Now in Europe on the other hand the courts can't judge you based on non disclosed evidence. Precisely to avoid the arbitrariness that underlies the modern US judicial system. Funny to think that european citizens are more protected from their govenments than US citenzens are from

      • by Hatta (162192)

        That, or the imprisonment of completely harmless individuals for completely harmless acts, after giving them a fair trial at a jury of their peers. The US likes to act like it's better than Iran, but it engages in persecution of its own people too.

    • Here's a tip for all Iranians outside Iran. Don't go back. No matter how much you miss the kin and pine for the fjords, if you can manage it, don't go back.

  • Is Iran crazy? (Score:2, Flamebait)

    by crazyjj (2598719) *

    He's the last nuclear physicist in the country that Mossad hasn't killed, and they're sending him to prison?!?

    • Laser physicist. Not a lot of use in making nuclear weapons. If they'd arrested an actual nuclear physicist, I'd consider it plausible they have a secret lab where enslaved scientists are forced to work on weapons research. But I imagine the TSA is already watching for any American nuclear physicists who might wish to go to Iran and is ready to have them turned back at the airport.
    • by gl4ss (559668)

      well, he had a life outside iran too and that he wasn't dead is clear evidence that he must be working with mossad.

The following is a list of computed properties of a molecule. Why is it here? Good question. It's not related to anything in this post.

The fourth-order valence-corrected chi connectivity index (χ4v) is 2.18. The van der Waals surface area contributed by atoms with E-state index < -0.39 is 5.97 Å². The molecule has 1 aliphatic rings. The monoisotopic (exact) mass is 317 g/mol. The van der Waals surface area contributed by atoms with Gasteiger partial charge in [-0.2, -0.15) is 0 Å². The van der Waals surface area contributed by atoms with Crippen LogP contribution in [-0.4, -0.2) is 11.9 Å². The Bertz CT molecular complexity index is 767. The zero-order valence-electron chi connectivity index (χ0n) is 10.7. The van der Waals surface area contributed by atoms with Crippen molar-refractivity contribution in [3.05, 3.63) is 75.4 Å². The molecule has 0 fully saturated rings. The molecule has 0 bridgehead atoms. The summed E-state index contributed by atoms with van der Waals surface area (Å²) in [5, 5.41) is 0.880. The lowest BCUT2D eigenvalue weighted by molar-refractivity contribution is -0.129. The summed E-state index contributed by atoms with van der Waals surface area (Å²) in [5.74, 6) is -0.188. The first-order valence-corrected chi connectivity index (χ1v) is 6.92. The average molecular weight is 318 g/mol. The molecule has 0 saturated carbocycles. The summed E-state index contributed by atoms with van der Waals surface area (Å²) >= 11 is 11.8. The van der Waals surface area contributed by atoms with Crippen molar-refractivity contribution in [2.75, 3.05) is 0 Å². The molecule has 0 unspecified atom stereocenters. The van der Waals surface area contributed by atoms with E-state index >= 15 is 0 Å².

maybe mossad should target the mock trial judges though? or the iranian resistance should(it exists.. they carry out the bike bombings etc inside iran).

    • Maybe thats the only way they can protect him from Mossad under tight security. Who knows what happens behind the walls of the prison.
    • by Genda (560240)

      No He's a Laser Physicist... Iran wants to build a "Star Wars Defense System"!

      So if you check out the "Human Rights Watch" [hrw.org] you'll find that Iran is a stinking cesspool in the area of human rights and you simply can't be surprised at how unfair or nasty they are and on how little provocation they will burn you down and pee on the ashes. If you are LGBT or friendly to such, an "Intellectual or Social Scientist", an unhappy student, protester of any type, woman, child, religious/racial/or social minority, you

  • by Anonymous Coward on Tuesday May 15, 2012 @04:32PM (#40009597)

    Oh shit. A fucking online petition. Those Iranian guys a really wishing that they hadn't fucked with that grad student.

    • by crazyjj (2598719) *

      Hey, they're also totally going to hold a sit-in and bake sale as soon as the Fall semester starts.

    • by jonadab (583620)